تجزیه و تحلیل تجربی اهرمهای چارچوب کنترل
|کد مقاله||سال انتشار||تعداد صفحات مقاله انگلیسی||ترجمه فارسی|
|68||2007||32 صفحه PDF||سفارش دهید|
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Publisher : Elsevier - Science Direct (الزویر - ساینس دایرکت)
Journal : Accounting, Organizations and Society, Volume 32, Issues 7–8, October–November 2007, Pages 757–788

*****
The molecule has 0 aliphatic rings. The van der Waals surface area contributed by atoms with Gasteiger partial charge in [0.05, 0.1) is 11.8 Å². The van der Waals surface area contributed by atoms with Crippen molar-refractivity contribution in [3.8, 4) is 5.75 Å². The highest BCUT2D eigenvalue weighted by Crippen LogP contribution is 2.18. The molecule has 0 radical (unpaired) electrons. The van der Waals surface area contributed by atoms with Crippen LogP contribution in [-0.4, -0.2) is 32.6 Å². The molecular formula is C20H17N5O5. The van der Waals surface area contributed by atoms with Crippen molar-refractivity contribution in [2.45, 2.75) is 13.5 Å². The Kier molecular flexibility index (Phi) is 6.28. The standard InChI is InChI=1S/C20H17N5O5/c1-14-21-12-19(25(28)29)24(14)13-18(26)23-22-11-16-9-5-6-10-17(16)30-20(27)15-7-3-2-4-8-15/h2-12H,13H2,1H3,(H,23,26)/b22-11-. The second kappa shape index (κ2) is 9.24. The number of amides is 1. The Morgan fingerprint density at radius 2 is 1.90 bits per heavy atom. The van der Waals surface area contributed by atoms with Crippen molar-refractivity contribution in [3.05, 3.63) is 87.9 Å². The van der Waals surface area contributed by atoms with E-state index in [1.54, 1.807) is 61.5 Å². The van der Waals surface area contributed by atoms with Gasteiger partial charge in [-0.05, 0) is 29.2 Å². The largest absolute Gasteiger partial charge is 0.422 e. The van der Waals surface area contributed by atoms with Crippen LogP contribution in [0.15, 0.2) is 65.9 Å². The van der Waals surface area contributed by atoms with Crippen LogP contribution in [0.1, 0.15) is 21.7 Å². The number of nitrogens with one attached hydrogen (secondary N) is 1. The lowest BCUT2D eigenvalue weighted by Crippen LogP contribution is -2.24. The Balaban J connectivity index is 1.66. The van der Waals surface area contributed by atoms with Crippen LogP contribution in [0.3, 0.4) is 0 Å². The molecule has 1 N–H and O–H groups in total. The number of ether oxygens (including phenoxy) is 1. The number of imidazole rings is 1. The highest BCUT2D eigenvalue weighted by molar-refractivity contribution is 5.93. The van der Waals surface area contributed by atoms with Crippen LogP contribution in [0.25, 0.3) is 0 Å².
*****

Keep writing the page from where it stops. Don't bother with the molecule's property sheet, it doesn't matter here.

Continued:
The purpose of this paper is to use the levers of control framework to explore the antecedents of control systems – various facets of strategy that drive the use of controls; to explore the relations among control systems; and to explore the costs and benefits of control systems – costs in terms of consumption of a constrained resource (i.e., management attention) and benefits (i.e., learning). Using data from a survey of 122 Chief Financial Officers, this study tests a structural equation model that relates strategic risk and uncertainty to control systems (i.e., beliefs, boundary, diagnostic, and interactive control systems), which in turn are hypothesized to affect learning and attention, and ultimately firm performance. The evidence suggests that there are multiple inter-dependent and complementary relations among the control systems. I find that strategic risk and uncertainty drive both the importance and use of performance measures in diagnostic or interactive roles. Moreover, it appears that in certain strategic conditions information processing needs are such that firms use performance measures both interactively and diagnostically. Finally, I conclude that although there is a cost of control, there is a positive effect on firm performance.